A few years later, Engelbert Franz obtained a $100,000 loan, which allowed him to build a plant on what is the current location of the Franz Bakery in Portland. Despite the Great Depression and two World Wars, the Franz bakery thrived, selling sliced bread in wax paper and developing a reputation as Portland’s hometown bakery.
After passing away in 1954, Engelbert Franz’s son, Joe Franz, became the company’s second chief executive and built the business into a Portland establishment.
In 1975, he hired Albers, who then worked for Continental Baking, as the bakery’s executive vice president and general manager.
“What the Franz family did was they built a very solid foundation,” Albers says. “They owned buildings, owned land and had cash. What they needed, and what I was able to provide for them, was knowledge of a bigger picture of the baking industry. What I brought to them was an outside-of-Portland picture.”
Albers’ vision involved creating a regional powerhouse to protect the company from being a victim of ongoing industry consolidation.
“The prime difference between the Franz family when I joined them and today is that they were a $9.5 million company back then,” he explains. “I think they did an excellent job at that time frame of the world. There were lots of independent bakeries along the West Coast, and most of them did well back then.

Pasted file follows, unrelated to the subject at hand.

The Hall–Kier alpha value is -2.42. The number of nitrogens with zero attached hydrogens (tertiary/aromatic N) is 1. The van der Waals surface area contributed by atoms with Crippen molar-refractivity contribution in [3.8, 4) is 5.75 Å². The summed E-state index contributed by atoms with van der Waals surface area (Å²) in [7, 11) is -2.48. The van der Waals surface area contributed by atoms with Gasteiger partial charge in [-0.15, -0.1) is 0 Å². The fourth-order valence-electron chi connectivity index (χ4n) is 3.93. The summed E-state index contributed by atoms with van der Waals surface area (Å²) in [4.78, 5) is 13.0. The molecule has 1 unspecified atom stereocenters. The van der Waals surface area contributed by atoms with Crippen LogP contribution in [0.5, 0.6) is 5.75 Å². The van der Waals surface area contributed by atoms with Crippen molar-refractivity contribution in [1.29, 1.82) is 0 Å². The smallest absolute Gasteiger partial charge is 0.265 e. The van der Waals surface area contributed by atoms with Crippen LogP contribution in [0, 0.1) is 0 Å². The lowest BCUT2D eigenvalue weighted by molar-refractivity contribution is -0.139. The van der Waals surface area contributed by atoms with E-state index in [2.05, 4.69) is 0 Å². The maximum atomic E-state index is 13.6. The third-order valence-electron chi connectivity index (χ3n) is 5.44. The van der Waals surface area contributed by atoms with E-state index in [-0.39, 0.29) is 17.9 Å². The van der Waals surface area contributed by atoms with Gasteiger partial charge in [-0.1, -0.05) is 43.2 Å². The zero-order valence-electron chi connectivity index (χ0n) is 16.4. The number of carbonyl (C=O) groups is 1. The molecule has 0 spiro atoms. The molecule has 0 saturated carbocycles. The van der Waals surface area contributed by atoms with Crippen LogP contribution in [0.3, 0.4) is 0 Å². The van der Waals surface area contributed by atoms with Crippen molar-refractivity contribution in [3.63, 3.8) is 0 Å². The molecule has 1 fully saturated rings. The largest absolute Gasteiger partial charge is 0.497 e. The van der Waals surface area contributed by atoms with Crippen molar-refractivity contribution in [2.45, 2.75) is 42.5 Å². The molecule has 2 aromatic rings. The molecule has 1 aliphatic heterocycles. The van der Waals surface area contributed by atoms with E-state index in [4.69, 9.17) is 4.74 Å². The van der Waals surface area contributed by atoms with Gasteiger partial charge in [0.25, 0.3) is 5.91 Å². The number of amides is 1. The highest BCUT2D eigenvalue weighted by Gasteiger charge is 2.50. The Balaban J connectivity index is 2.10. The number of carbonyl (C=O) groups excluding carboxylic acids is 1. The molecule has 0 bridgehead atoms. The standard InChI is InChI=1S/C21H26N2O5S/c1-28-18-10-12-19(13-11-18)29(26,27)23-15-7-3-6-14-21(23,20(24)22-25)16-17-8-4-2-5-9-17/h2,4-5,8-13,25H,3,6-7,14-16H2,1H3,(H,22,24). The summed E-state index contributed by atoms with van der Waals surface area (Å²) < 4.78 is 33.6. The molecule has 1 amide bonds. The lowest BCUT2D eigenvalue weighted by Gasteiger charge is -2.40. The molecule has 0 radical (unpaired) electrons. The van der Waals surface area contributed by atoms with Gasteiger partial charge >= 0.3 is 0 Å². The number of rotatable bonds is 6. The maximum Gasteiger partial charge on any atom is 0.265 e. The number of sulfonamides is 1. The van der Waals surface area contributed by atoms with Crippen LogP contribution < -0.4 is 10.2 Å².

“None of them exists anymore,” he adds. “They’re all gone, except us, and the reason for that is — and I’m not smarter than those people — that I knew we had to get to a certain size to protect ourselves.”
Pieces of the Puzzle
From 1976 to 1986, when Albers became the company’s third president and CEO, Franz acquired seven regional bakeries throughout Oregon and Washington. During the period, the company also expanded the Franz Bakery, which now covers five city blocks.
It was only the beginning.
“I can remember Joe Franz once told me, ‘Why can’t you be satisfied? Why can’t we just sit back and enjoy what we have?’” Albers recalls. “And my point was, ‘Because somewhere five to 10 years down the road, we’re vulnerable. We’re not a critical size in territory and in volume to protect ourselves. We’re surrounded.’”
The acquisition pace continued after Joe Franz passed away in 1988. In 1989, Franz and Gai’s Northwest Bakeries joined forces to build Pacific Northwest Baking Co., a supplier of buns to a national quick-service restaurant chain. Then Franz acquired Williams’ Bakery in 1991, solidifying its southern flank. It next ventured into the cookie category with the purchase of McMinnville, Ore.-based Smith’s Cookie Co. in 1994.